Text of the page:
• Coexistence of novel gammaproteobacterial and Arsenophonus symbionts in the scale insect Greenisca brachypodii (Hemiptera, Coccomorpha: Eriococcidae).

    Michalik A, Schulz F, Michalik K, Wascher F, Horn M, Szklarzewicz T
    2018 - Environ. Microbiol., in press

    Abstract: 

    Scale insects are commonly associated with obligate, intracellular microorganisms which play important roles in complementing their hosts with essential nutrients. Here we characterized the symbiotic system of Greenisca brachypodii, a member of the family Eriococcidae. Histological and ultrastructural analyses have indicated that G. brachypodii is stably associated with coccoid and rod-shaped bacteria. Phylogenetic analyses have revealed that the coccoid bacteria represent a sister group to the secondary symbiont of the mealybug Melanococcus albizziae, whereas the rod-shaped symbionts are close relatives of Arsenophonus symbionts in insects - to our knowledge, this is the first report of the presence of Arsenophonus bacterium in scale insects. As a comparison of 16S and 23S rRNA genes sequences of the G. brachypodii coccoid symbiont with other gammaprotebacterial sequences showed only low similarity (∼90%), we propose the name 'Candidatus Kotejella greeniscae' for its tentative classification. Both symbionts are transovarially transmitted from one generation to the next. The infection takes place in the neck region of the ovariole. The bacteria migrate between follicular cells, as well as through the cytoplasm of those cells to the perivitelline space, where they form a characteristic 'symbiont ball'. Our findings provide evidence for a polyphyletic origin of symbionts of Eriococcidae. This article is protected by copyright. All rights reserved.

  • Evidence for H2 consumption by uncultured Desulfobacterales in coastal sediments.

    Dyksma S, Pjevac P, Ovanesov K, Mussmann M
    2018 - Environ. Microbiol., In press

    Abstract:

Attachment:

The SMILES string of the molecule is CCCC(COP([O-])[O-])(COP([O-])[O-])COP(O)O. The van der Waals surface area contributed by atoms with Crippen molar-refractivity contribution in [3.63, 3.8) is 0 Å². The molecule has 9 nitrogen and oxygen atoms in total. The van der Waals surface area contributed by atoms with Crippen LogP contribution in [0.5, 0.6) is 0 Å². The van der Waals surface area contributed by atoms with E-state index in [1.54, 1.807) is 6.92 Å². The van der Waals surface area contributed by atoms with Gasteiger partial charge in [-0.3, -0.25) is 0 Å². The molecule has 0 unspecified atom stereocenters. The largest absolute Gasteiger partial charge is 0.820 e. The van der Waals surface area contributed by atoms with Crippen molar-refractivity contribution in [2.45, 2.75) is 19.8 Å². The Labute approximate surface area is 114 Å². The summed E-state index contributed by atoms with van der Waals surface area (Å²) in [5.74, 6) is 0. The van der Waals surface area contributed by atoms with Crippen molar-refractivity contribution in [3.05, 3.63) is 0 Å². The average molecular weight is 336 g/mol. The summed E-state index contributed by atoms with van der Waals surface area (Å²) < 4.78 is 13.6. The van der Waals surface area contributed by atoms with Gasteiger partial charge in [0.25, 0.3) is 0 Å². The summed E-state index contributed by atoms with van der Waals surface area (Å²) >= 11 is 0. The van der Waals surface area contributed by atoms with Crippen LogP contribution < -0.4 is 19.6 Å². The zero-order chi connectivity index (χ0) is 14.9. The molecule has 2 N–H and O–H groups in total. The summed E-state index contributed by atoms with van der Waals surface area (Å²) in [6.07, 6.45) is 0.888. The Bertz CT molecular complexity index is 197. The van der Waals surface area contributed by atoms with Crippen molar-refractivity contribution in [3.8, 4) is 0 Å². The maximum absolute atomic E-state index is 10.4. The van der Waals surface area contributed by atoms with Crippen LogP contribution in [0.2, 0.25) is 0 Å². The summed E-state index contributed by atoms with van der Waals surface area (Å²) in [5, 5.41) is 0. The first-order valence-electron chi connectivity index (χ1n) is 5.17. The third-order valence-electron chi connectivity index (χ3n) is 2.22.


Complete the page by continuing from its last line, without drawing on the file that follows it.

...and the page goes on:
Molecular hydrogen (H2 ) is the key intermediate in the anaerobic degradation of organic matter. Its removal by H2 -oxidizing microorganisms is essential to keep anaerobic degradation energetically favorable. Sulfate-reducing microorganisms (SRM) are known as the main H2 scavengers in anoxic marine sediments. Although the community of marine SRM has been extensively studied, those consuming H2 in situ are completely unknown. We combined metagenomics, PCR-based clone libraries, single-amplified genomes (SAGs) and metatranscriptomics to identify potentially H2 -consuming SRM in anoxic coastal sediments. The vast majority of SRM-related H2 ase sequences were assigned to group 1b and 1c [NiFe]-H2 ases of the deltaproteobacterial order Desulfobacterales. Surprisingly, the same sequence types were similarly highly expressed in spring and summer, suggesting that these are stable and integral members of the H2 -consuming community. Notably, one sequence cluster from the SRM group 1 consistently accounted for around half of all [NiFe]-H2 ase transcripts. Using SAGs, we could link this cluster with the 16S rRNA genes of the uncultured Sva0081-group of the family Desulfobacteraceae. Sequencing of 16S rRNA gene amplicons and H2 ase gene libraries suggested consistently high in situ abundance of the Sva0081 group also in other marine sediments. Together with other Desulfobacterales these likely are important H2 -scavengers in marine sediments. This article is protected by copyright. All rights reserved.